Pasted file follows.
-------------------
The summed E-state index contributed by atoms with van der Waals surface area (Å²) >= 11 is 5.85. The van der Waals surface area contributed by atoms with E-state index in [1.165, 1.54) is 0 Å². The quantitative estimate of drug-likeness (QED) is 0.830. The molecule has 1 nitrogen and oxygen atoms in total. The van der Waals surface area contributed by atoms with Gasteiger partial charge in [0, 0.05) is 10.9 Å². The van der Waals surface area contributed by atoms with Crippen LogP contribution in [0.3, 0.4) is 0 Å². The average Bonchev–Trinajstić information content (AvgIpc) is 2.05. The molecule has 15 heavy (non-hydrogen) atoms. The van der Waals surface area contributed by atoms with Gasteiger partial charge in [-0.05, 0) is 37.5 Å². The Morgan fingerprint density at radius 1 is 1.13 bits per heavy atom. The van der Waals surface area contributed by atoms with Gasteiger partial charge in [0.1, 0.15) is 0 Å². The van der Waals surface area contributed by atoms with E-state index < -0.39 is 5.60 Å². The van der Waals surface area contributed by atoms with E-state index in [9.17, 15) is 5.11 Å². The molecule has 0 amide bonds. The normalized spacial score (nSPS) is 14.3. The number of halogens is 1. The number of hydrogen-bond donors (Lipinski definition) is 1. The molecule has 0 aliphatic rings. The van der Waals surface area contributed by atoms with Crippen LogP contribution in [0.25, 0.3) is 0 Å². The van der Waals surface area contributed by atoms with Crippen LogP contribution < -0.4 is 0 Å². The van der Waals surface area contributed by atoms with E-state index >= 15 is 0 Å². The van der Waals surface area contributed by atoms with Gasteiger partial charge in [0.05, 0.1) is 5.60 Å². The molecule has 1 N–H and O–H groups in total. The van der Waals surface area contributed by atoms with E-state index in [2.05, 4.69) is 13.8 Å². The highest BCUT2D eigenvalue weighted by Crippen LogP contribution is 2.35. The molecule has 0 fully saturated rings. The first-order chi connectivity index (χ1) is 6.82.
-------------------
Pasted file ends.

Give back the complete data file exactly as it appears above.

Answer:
The summed E-state index contributed by atoms with van der Waals surface area (Å²) >= 11 is 5.85. The van der Waals surface area contributed by atoms with E-state index in [1.165, 1.54) is 0 Å². The quantitative estimate of drug-likeness (QED) is 0.830. The molecule has 1 nitrogen and oxygen atoms in total. The van der Waals surface area contributed by atoms with Gasteiger partial charge in [0, 0.05) is 10.9 Å². The van der Waals surface area contributed by atoms with Crippen LogP contribution in [0.3, 0.4) is 0 Å². The average Bonchev–Trinajstić information content (AvgIpc) is 2.05. The molecule has 15 heavy (non-hydrogen) atoms. The van der Waals surface area contributed by atoms with Gasteiger partial charge in [-0.05, 0) is 37.5 Å². The Morgan fingerprint density at radius 1 is 1.13 bits per heavy atom. The van der Waals surface area contributed by atoms with Gasteiger partial charge in [0.1, 0.15) is 0 Å². The van der Waals surface area contributed by atoms with E-state index < -0.39 is 5.60 Å². The van der Waals surface area contributed by atoms with E-state index in [9.17, 15) is 5.11 Å². The molecule has 0 amide bonds. The normalized spacial score (nSPS) is 14.3. The number of halogens is 1. The number of hydrogen-bond donors (Lipinski definition) is 1. The molecule has 0 aliphatic rings. The van der Waals surface area contributed by atoms with Crippen LogP contribution in [0.25, 0.3) is 0 Å². The van der Waals surface area contributed by atoms with Crippen LogP contribution < -0.4 is 0 Å². The van der Waals surface area contributed by atoms with E-state index >= 15 is 0 Å². The van der Waals surface area contributed by atoms with Gasteiger partial charge in [0.05, 0.1) is 5.60 Å². The molecule has 1 N–H and O–H groups in total. The van der Waals surface area contributed by atoms with E-state index in [2.05, 4.69) is 13.8 Å². The highest BCUT2D eigenvalue weighted by Crippen LogP contribution is 2.35. The molecule has 0 fully saturated rings. The first-order chi connectivity index (χ1) is 6.82.